Tag: Employment

Unemployment rate hits record low

According to Statistics Canada, employment in Canada fell by 43,200 jobs in June from the previous month, the first decline since January and fully offsetting the increase of 39,800 recorded in May. This marks the first employment decline not associated with a tightening of public health restrictions since the beginning of the pandemic.

The agency indicated the employment loss in June from May was almost entirely due to a decrease of 51,000 jobs among workers aged 55 and older; there was little change in total job numbers among youth aged 15 to 24 and the core-age population aged 25 to 54.

The numbers came as a surprise to economists, who had been expecting the economy to add about 20,000 jobs during the month, CBC reported.

Positively however, Canada’s unemployment rate fell 0.2 percentage points in June to a new record low of 4.9% — the lowest rate since comparable data became available in 1976 — as fewer people looked for work. Total employment in Canada was 19.6 million in June.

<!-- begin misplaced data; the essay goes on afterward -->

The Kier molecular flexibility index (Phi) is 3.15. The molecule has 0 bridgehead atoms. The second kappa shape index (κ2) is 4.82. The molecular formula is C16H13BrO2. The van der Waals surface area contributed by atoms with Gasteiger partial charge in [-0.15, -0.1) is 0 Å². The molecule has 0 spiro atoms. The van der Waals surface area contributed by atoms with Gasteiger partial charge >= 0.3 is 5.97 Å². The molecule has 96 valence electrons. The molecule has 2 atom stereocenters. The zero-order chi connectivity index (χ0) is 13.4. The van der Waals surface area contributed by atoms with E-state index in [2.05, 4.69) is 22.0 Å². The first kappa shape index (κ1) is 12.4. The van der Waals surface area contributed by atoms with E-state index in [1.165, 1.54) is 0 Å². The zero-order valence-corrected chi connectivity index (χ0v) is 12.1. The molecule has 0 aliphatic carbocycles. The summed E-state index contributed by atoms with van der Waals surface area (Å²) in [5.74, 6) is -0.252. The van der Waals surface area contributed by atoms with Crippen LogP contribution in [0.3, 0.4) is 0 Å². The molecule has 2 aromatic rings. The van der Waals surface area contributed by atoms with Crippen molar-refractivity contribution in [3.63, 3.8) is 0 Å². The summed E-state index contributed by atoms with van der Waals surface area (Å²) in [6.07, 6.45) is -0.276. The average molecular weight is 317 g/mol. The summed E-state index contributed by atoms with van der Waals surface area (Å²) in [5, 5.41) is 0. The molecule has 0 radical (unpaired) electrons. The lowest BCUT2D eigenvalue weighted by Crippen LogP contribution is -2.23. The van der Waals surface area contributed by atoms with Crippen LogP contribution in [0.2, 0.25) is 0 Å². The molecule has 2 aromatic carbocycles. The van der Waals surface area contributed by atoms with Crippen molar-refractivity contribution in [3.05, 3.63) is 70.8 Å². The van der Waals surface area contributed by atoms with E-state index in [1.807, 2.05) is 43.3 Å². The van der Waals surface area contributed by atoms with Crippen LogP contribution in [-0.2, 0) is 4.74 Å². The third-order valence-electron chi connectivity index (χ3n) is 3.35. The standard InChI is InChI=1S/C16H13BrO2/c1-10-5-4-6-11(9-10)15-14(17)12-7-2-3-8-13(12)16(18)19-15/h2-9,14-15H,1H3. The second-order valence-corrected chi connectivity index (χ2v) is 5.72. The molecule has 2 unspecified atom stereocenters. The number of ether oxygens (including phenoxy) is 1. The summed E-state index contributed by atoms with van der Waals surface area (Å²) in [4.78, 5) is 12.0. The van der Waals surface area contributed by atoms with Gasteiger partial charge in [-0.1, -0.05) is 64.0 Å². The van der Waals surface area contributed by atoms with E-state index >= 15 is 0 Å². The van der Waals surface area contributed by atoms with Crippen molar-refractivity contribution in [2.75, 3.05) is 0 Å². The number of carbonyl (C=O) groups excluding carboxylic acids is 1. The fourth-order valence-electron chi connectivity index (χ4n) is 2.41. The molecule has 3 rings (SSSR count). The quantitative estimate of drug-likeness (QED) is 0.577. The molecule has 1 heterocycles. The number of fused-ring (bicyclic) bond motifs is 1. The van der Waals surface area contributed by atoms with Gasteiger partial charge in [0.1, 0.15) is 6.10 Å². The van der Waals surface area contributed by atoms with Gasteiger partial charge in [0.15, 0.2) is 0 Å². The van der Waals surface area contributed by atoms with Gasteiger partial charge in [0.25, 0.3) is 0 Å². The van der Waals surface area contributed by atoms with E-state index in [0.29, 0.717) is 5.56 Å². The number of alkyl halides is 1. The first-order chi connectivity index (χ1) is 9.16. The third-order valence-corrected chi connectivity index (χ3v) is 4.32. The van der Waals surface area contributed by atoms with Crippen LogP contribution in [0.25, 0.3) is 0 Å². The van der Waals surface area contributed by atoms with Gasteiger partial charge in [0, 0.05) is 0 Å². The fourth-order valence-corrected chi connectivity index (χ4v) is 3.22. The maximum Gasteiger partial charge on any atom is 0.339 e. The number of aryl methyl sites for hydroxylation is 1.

June’s employment decline was driven by losses in part-time jobs, which fell by 39,100. Full-time employment fell by 4,000. Self-employment declined, while the number of employees in both the public and the private sectors held steady.

Jobs fell by 76,000 in the services-producing sector with losses spread across several industries, including retail trade. However, the goods-producing sector saw an increase of 33,000 jobs in June, with gains in construction and manufacturing.

Average hourly wages for employees increased 5.2%, or C$1.54, on a year-over-year basis in June to $31.24, compared with a year-over-year increase of 3.9%, C$1.18, in May.

By province, employment decreased in Newfoundland and Labrador and Quebec, while there were gains in Prince Edward Island and Manitoba.

Looking at just Ontario, the number of jobs fell by 24,700 to a total of more than 7.7 million. The province gained 27,900 full-time jobs but lost 52,500 part-time jobs. Ontario’s unemployment rate fell to 5.1% in June from 5.5% in May.

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Employment trends index shows slowdown in positive job growth

Following the US Bureau of Labor Statistics’ monthly employment bulletin report, the Conference Board Employment Trends Index was released on 6 June 2022. The employment index indicated a slowdown in job growth in the months ahead.

Despite job growth remaining positive, the measure moved downward from a reading of 120.60 in April to 119.77 in May.